Chronotypes, the individual differences in daily activity timing, have profound associations with numerous physiological processes. Despite this, the covariance between chronotypes and other aspects of an individual’s behaviour has been infrequently explored in non-human animals. This study delves into individual’s variation across four axes of personality in a controlled environment, utilising the pearly razorfish, a model species for fish chronotype studies. We identified behavioural types across the aggressiveness continuum and established behavioural syndromes amongst exploration, activity, and boldness, irrespective of body size and condition. Subsequent to this, the experimental subjects were reintroduced to their natural habitat and individually tracked using high-resolution technology to ascertain their chronotypes. Our results revealed that whilst the exploration-activity-boldness syndrome bore no correlation with chronotypes, a significant association was observed between aggressiveness and chronotype. Hence, individuals with later awakening times and rest onsets were more aggressive than their counterparts with earlier awakening times and rest onsets. This study provides pioneering evidence linking fish chronotypes with other behavioural traits, such as aggressiveness, suggesting that behavioural variation could be potentially linked to the individuals’ variation in internal clocks and the environmental variables influencing their expression.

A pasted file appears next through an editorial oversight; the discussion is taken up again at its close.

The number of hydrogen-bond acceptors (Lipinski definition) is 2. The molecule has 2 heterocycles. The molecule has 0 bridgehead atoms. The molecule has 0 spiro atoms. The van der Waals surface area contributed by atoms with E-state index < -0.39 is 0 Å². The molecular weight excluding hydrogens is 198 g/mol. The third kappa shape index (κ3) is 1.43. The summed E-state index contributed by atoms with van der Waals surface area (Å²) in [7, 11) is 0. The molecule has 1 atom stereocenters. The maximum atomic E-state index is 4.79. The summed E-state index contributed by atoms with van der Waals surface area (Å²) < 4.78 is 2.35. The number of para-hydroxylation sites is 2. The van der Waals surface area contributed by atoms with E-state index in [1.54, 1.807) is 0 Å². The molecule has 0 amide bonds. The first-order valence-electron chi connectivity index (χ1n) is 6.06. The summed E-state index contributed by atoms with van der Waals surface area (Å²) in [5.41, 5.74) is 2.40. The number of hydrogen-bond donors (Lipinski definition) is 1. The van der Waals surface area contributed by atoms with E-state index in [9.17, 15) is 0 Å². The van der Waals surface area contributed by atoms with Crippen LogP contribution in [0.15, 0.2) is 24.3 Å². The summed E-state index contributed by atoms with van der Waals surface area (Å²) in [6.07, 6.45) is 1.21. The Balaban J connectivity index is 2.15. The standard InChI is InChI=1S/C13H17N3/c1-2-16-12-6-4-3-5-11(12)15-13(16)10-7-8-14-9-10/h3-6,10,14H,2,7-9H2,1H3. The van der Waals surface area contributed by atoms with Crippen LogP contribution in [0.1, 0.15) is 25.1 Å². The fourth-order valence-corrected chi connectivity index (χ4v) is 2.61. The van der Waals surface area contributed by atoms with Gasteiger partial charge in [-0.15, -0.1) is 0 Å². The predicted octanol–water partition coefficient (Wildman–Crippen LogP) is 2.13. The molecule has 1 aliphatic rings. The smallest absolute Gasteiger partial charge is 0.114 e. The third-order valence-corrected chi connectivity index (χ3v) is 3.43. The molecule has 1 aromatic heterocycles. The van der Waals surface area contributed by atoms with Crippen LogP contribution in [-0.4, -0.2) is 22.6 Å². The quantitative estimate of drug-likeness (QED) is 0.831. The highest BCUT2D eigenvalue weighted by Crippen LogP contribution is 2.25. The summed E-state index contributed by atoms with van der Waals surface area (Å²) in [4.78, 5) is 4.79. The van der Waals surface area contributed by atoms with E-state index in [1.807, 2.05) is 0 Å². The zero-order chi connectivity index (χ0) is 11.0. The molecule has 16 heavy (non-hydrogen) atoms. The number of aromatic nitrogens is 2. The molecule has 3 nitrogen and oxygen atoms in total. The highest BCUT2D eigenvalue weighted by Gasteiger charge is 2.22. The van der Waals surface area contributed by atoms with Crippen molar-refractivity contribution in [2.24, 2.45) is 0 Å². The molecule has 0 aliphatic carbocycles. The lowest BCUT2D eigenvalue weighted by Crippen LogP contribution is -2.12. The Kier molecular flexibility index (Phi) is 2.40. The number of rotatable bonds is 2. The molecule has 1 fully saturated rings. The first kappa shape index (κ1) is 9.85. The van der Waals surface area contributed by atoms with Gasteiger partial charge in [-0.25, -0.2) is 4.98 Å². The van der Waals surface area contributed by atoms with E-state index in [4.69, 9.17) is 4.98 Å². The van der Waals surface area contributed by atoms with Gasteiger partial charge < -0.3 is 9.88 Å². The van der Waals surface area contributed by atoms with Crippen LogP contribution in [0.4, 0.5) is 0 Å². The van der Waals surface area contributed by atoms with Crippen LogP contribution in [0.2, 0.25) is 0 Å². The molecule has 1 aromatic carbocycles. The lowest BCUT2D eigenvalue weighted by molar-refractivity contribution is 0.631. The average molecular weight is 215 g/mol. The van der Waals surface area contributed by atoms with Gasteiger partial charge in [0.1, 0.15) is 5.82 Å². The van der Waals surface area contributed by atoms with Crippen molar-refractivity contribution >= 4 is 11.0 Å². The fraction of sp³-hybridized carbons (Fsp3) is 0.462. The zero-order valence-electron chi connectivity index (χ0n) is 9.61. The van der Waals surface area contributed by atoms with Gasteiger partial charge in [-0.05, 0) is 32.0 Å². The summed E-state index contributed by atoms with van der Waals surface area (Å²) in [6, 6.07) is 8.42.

Chronotypes‑personality behavioural syndromes in wild marine fish
Martorell‑Barceló, M., Signaroli, M., Barcelo-Serra, M., Lana, A., Aspillaga, E., Grau, A., Arlinghaus, R., Alós, J. 2023. Chronotypes‑personality behavioural syndromes in wild marine fish. scientific reports, 13, 20281.
Appeared in : scientific reports, 13, 20281